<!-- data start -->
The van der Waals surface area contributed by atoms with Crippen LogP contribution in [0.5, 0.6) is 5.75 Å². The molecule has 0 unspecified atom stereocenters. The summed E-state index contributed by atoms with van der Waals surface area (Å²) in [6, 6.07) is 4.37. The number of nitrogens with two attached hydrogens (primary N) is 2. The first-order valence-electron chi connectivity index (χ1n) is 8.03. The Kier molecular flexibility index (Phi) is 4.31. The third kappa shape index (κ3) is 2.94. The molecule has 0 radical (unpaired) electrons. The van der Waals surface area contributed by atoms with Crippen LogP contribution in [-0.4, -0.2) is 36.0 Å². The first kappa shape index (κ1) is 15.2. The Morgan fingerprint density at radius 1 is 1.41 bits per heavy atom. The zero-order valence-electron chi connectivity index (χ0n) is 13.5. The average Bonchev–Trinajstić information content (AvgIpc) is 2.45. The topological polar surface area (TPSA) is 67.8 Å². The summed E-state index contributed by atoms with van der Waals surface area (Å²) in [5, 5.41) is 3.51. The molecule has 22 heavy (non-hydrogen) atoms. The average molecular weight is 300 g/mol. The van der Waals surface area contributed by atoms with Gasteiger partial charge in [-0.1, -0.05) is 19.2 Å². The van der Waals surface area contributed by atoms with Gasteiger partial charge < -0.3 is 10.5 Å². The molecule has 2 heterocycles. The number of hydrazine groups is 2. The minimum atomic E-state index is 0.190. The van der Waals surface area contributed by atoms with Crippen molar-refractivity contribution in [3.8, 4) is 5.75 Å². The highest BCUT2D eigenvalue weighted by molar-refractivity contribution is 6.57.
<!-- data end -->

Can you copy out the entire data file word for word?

The van der Waals surface area contributed by atoms with Crippen LogP contribution in [0.5, 0.6) is 5.75 Å². The molecule has 0 unspecified atom stereocenters. The summed E-state index contributed by atoms with van der Waals surface area (Å²) in [6, 6.07) is 4.37. The number of nitrogens with two attached hydrogens (primary N) is 2. The first-order valence-electron chi connectivity index (χ1n) is 8.03. The Kier molecular flexibility index (Phi) is 4.31. The third kappa shape index (κ3) is 2.94. The molecule has 0 radical (unpaired) electrons. The van der Waals surface area contributed by atoms with Crippen LogP contribution in [-0.4, -0.2) is 36.0 Å². The first kappa shape index (κ1) is 15.2. The Morgan fingerprint density at radius 1 is 1.41 bits per heavy atom. The zero-order valence-electron chi connectivity index (χ0n) is 13.5. The average Bonchev–Trinajstić information content (AvgIpc) is 2.45. The topological polar surface area (TPSA) is 67.8 Å². The summed E-state index contributed by atoms with van der Waals surface area (Å²) in [5, 5.41) is 3.51. The molecule has 22 heavy (non-hydrogen) atoms. The average molecular weight is 300 g/mol. The van der Waals surface area contributed by atoms with Gasteiger partial charge in [-0.1, -0.05) is 19.2 Å². The van der Waals surface area contributed by atoms with Gasteiger partial charge < -0.3 is 10.5 Å². The molecule has 2 heterocycles. The number of hydrazine groups is 2. The minimum atomic E-state index is 0.190. The van der Waals surface area contributed by atoms with Crippen molar-refractivity contribution in [3.8, 4) is 5.75 Å². The highest BCUT2D eigenvalue weighted by molar-refractivity contribution is 6.57.